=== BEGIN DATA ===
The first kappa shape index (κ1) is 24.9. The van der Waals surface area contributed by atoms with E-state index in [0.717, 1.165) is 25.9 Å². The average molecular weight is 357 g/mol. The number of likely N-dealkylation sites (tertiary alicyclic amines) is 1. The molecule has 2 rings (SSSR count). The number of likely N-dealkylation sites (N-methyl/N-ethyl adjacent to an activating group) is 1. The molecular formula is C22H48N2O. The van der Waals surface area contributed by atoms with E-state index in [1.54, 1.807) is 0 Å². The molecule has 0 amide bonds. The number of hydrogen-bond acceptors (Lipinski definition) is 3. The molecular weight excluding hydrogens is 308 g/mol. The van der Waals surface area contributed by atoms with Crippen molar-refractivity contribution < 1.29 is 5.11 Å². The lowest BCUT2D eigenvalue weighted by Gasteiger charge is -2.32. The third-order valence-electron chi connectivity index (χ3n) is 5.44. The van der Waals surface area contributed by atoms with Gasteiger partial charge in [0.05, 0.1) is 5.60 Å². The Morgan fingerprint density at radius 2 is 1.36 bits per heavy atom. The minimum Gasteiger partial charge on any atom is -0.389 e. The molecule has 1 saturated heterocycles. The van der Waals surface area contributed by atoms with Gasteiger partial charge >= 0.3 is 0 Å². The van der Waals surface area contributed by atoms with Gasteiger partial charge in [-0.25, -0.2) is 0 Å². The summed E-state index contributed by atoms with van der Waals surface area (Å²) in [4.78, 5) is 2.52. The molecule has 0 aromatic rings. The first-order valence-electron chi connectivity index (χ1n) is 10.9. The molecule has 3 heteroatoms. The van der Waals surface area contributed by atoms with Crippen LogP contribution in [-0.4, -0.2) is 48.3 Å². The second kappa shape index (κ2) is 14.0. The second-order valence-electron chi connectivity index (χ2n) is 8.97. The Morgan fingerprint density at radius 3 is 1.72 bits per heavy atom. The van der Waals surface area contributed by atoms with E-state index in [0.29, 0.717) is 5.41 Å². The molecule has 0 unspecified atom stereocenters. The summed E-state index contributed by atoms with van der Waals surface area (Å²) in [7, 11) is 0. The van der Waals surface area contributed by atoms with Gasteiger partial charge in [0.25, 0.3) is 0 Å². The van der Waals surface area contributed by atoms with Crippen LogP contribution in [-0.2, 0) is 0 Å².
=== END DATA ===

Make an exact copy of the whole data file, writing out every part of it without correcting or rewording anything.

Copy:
The first kappa shape index (κ1) is 24.9. The van der Waals surface area contributed by atoms with E-state index in [0.717, 1.165) is 25.9 Å². The average molecular weight is 357 g/mol. The number of likely N-dealkylation sites (tertiary alicyclic amines) is 1. The molecule has 2 rings (SSSR count). The number of likely N-dealkylation sites (N-methyl/N-ethyl adjacent to an activating group) is 1. The molecular formula is C22H48N2O. The van der Waals surface area contributed by atoms with E-state index in [1.54, 1.807) is 0 Å². The molecule has 0 amide bonds. The number of hydrogen-bond acceptors (Lipinski definition) is 3. The molecular weight excluding hydrogens is 308 g/mol. The van der Waals surface area contributed by atoms with Crippen molar-refractivity contribution < 1.29 is 5.11 Å². The lowest BCUT2D eigenvalue weighted by Gasteiger charge is -2.32. The third-order valence-electron chi connectivity index (χ3n) is 5.44. The van der Waals surface area contributed by atoms with Gasteiger partial charge in [0.05, 0.1) is 5.60 Å². The Morgan fingerprint density at radius 2 is 1.36 bits per heavy atom. The minimum Gasteiger partial charge on any atom is -0.389 e. The molecule has 1 saturated heterocycles. The van der Waals surface area contributed by atoms with Gasteiger partial charge >= 0.3 is 0 Å². The van der Waals surface area contributed by atoms with Gasteiger partial charge in [-0.25, -0.2) is 0 Å². The summed E-state index contributed by atoms with van der Waals surface area (Å²) in [4.78, 5) is 2.52. The molecule has 0 aromatic rings. The first-order valence-electron chi connectivity index (χ1n) is 10.9. The molecule has 3 heteroatoms. The van der Waals surface area contributed by atoms with Crippen LogP contribution in [-0.4, -0.2) is 48.3 Å². The second kappa shape index (κ2) is 14.0. The second-order valence-electron chi connectivity index (χ2n) is 8.97. The Morgan fingerprint density at radius 3 is 1.72 bits per heavy atom. The van der Waals surface area contributed by atoms with E-state index in [0.29, 0.717) is 5.41 Å². The molecule has 0 unspecified atom stereocenters. The summed E-state index contributed by atoms with van der Waals surface area (Å²) in [7, 11) is 0. The van der Waals surface area contributed by atoms with Gasteiger partial charge in [0.25, 0.3) is 0 Å². The van der Waals surface area contributed by atoms with Crippen LogP contribution in [-0.2, 0) is 0 Å².